Archive – Eva Lantsoght. Research Presentations Tomorrow’s presentation – December 1, 2010Evaluation of my presentation – December 3, 2010Preparing a presentation without slides – May 21, 2011Preparing a presentation without slides – the aftermath – May 24, 2011Another presentation style – February 4, 2012Slideshare – April 12, 2012Giving a poster presentation for the first time – June 26, 2012Powerposing to boost your conference presence – October 17, 2012Performing for TEDx Delft Salon – October 19, 2012 Podcast interview – July 9, 2020El futuro del homrigon: desde la mezcla hacia la estructura – October 6, 2020Presentation for ANEIC (second of 2020) – November 3, 2020Presentation on testing prestressed girders – November 10, 2020IABSE online lecture – December 10, 2020CONEIC 2020 presentation – January 5, 2021 The process of doing a PhD Academia.
Learning Technologist Resources. Metacognition. Print Version by Nancy Chick, CFT Assistant Director Thinking about One’s Thinking | Putting Metacognition into Practice Thinking about One’s Thinking.
PCET. Inquiry Based research - How to form your inquiry. How People Learn. Print Version This teaching guide highlights the pedagogical theory presented in the book: How People Learn: Brain, Mind, Experience and School John D.
Bransford, Ann L. Brown and Rodney R. Cocking, editors National Academies Press; 1st edition (September 15, 2000) Introduction Commissioned by the National Research Council, How People Learn presents the conclusions of recent research in cognitive science, and then develops their implications for teaching and learning.
The Nature of Expertise Expertise is on a continuum that runs from novice to expert, and one is more or less fluent in one’s expertise. Expertise is field-dependent. Characteristics of expertise: Expert learners have well-organized knowledge, not just problem-solving strategies.Expert knowledge is organized to support understanding, not just recall. Challenges in Developing Expertise Being aware of these challenges can help the expert in a field to work more productively with novices in the field to develop their expertise: 1. 2.
How to Take GREAT Notes // FAST, ADAPTABLE, ORGANIZED: The Mistral Method (2/3) Binder Index Printable: Study Better & Organize Old Course Material – Mistral Spirit. Staying organized isn’t only FUN, but it PAYS OFF, too!
I’ve always thought it more important to study SMART, not just HARD, and one of the ways I make sure I can do that is by staying organized in all of my courses. I use my Bullet Journal to track tasks. For my notes, I keep coming back to either: Cornell system of handwritten notesTyped, concise summary notes that I print and highlight (Speaking of which: I’m looking forward to sharing with you how I take both of these kinds of notes! As for the notes and all the course material itself, I’ve got a simple method to keep everything organized in their binders!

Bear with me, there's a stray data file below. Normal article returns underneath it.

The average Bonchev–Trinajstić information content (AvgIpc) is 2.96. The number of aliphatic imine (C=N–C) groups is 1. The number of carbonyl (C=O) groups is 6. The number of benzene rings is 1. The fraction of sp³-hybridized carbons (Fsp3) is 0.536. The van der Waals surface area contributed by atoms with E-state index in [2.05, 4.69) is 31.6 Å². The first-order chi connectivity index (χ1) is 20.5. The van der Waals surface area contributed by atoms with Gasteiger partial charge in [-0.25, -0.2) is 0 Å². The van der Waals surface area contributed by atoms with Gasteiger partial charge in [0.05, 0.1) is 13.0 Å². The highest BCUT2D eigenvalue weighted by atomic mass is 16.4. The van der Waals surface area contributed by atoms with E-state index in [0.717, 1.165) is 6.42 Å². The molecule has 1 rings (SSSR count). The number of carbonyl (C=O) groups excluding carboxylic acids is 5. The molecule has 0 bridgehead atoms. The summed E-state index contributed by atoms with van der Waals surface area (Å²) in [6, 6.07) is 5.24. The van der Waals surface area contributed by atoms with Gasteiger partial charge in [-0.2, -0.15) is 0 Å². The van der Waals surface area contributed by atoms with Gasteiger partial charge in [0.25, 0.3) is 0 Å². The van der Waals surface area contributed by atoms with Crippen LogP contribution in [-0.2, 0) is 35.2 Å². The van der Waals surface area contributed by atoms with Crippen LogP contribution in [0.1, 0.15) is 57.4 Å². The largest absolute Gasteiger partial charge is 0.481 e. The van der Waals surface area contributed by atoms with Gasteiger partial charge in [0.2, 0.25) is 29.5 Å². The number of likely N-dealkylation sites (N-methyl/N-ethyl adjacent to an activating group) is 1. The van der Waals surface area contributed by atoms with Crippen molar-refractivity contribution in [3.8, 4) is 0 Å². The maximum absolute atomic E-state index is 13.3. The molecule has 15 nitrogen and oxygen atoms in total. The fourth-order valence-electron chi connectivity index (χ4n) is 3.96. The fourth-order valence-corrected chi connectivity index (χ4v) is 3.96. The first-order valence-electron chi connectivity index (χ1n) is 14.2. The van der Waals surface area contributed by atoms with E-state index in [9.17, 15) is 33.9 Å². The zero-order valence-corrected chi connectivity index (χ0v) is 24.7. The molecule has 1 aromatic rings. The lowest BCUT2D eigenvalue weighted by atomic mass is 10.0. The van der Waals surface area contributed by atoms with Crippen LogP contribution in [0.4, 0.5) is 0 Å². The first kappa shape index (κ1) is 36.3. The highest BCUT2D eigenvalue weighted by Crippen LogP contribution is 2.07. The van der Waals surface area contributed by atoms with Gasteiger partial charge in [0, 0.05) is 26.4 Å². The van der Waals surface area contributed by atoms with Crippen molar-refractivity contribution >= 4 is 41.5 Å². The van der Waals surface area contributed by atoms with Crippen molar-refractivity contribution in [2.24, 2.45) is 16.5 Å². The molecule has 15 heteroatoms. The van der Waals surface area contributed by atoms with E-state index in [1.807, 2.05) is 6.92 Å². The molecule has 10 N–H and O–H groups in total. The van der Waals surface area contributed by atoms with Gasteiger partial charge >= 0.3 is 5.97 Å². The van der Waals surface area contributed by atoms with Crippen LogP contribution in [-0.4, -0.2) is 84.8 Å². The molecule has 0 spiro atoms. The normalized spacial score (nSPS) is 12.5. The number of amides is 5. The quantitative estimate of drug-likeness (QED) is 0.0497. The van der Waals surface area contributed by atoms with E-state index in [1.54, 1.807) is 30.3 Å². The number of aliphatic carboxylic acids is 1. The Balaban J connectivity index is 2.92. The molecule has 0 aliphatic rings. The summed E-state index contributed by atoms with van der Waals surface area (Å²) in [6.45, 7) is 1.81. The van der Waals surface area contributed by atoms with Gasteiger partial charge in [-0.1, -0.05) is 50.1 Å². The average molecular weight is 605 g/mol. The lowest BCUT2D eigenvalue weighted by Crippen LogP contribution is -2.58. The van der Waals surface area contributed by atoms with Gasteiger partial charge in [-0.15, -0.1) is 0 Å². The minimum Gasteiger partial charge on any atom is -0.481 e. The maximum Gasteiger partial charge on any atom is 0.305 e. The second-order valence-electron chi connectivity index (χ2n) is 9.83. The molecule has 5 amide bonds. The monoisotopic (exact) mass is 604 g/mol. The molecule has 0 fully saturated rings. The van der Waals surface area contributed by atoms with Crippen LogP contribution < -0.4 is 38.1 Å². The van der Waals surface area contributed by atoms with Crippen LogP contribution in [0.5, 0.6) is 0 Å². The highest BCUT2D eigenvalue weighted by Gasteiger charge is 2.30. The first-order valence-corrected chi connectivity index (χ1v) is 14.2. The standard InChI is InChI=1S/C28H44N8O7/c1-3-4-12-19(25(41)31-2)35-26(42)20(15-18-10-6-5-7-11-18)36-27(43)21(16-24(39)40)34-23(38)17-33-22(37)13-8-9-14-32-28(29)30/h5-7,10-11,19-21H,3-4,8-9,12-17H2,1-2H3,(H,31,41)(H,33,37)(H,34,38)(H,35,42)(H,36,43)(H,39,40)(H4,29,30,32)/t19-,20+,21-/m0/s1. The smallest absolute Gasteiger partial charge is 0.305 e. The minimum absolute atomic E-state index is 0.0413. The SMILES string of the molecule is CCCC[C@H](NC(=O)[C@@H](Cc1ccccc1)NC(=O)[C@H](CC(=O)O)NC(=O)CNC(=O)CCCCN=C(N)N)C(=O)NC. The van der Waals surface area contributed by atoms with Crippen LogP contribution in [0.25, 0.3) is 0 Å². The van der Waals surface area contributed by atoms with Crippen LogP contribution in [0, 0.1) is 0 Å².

Yep, each one of my courses has its own binder. So, what’s the secret? (Want to print your own? I’ve never been an Index girl, myself. Mathematics For a subject such as math, I only index every once in a while. Taking a little bit of time every couple of months is SO worth it. A Math-Related Side-Note Accounting I never kept an index throughout my accounting class.
P.S. English Economics. To Become a High-Performer, Say “No” Research shows that doing more doesn’t always lead to higher performance.
In this post, we explain why. By The Arbinger Institute | August 10, 2018 Most employers highly prize employees they can reliably depend upon to accomplish the tasks assigned to them. In turn, most employees want to be dependable and helpful. Yet these good intentions often lead to situations where management asks a productive employee during an already hectic week to complete an additional project. But research shows that doing more doesn’t always lead to higher performance. So why do we say “yes”? Saying “Yes” for the Wrong Reasons On the surface, saying “yes” to additional tasks and projects is a way to be helpful to our organization. However, self-focused reasons might be motivating us to say “yes”…causing us to take on additional tasks for the wrong reasons.
We might see additional work as an opportunity to project a certain image of ourselves. Occam’s Razor: Saying “No” for the Right Reasons Professor Morten T.